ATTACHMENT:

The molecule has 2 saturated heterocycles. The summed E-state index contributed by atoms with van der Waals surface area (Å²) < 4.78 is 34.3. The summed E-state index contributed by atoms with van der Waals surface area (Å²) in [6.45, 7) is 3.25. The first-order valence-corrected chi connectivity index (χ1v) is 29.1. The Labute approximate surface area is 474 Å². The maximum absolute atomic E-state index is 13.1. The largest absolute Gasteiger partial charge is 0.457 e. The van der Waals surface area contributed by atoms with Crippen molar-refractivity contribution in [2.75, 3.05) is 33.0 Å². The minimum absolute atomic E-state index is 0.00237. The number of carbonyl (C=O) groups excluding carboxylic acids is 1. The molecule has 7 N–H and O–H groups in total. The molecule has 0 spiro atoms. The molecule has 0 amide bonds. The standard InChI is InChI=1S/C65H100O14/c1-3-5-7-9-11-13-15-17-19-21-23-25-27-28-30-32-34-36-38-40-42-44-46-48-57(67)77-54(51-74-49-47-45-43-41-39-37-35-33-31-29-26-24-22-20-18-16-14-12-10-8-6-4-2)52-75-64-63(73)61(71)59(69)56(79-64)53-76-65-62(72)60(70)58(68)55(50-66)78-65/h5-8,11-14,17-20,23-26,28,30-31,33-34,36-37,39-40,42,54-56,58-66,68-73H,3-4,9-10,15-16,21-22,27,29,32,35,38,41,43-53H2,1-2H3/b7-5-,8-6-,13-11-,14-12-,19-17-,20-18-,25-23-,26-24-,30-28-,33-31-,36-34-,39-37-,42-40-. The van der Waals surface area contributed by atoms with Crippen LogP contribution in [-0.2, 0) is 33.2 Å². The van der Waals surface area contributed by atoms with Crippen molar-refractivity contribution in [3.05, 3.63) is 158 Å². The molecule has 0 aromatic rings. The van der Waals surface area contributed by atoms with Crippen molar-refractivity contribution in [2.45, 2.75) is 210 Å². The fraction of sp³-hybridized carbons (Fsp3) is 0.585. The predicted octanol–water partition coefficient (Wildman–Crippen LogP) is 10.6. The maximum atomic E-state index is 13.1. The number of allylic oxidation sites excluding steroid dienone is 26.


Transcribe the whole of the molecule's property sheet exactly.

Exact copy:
The molecule has 2 saturated heterocycles. The summed E-state index contributed by atoms with van der Waals surface area (Å²) < 4.78 is 34.3. The summed E-state index contributed by atoms with van der Waals surface area (Å²) in [6.45, 7) is 3.25. The first-order valence-corrected chi connectivity index (χ1v) is 29.1. The Labute approximate surface area is 474 Å². The maximum absolute atomic E-state index is 13.1. The largest absolute Gasteiger partial charge is 0.457 e. The van der Waals surface area contributed by atoms with Crippen molar-refractivity contribution in [2.75, 3.05) is 33.0 Å². The minimum absolute atomic E-state index is 0.00237. The number of carbonyl (C=O) groups excluding carboxylic acids is 1. The molecule has 7 N–H and O–H groups in total. The molecule has 0 spiro atoms. The molecule has 0 amide bonds. The standard InChI is InChI=1S/C65H100O14/c1-3-5-7-9-11-13-15-17-19-21-23-25-27-28-30-32-34-36-38-40-42-44-46-48-57(67)77-54(51-74-49-47-45-43-41-39-37-35-33-31-29-26-24-22-20-18-16-14-12-10-8-6-4-2)52-75-64-63(73)61(71)59(69)56(79-64)53-76-65-62(72)60(70)58(68)55(50-66)78-65/h5-8,11-14,17-20,23-26,28,30-31,33-34,36-37,39-40,42,54-56,58-66,68-73H,3-4,9-10,15-16,21-22,27,29,32,35,38,41,43-53H2,1-2H3/b7-5-,8-6-,13-11-,14-12-,19-17-,20-18-,25-23-,26-24-,30-28-,33-31-,36-34-,39-37-,42-40-. The van der Waals surface area contributed by atoms with Crippen LogP contribution in [-0.2, 0) is 33.2 Å². The van der Waals surface area contributed by atoms with Crippen molar-refractivity contribution in [3.05, 3.63) is 158 Å². The molecule has 0 aromatic rings. The van der Waals surface area contributed by atoms with Crippen molar-refractivity contribution in [2.45, 2.75) is 210 Å². The fraction of sp³-hybridized carbons (Fsp3) is 0.585. The predicted octanol–water partition coefficient (Wildman–Crippen LogP) is 10.6. The maximum atomic E-state index is 13.1. The number of allylic oxidation sites excluding steroid dienone is 26.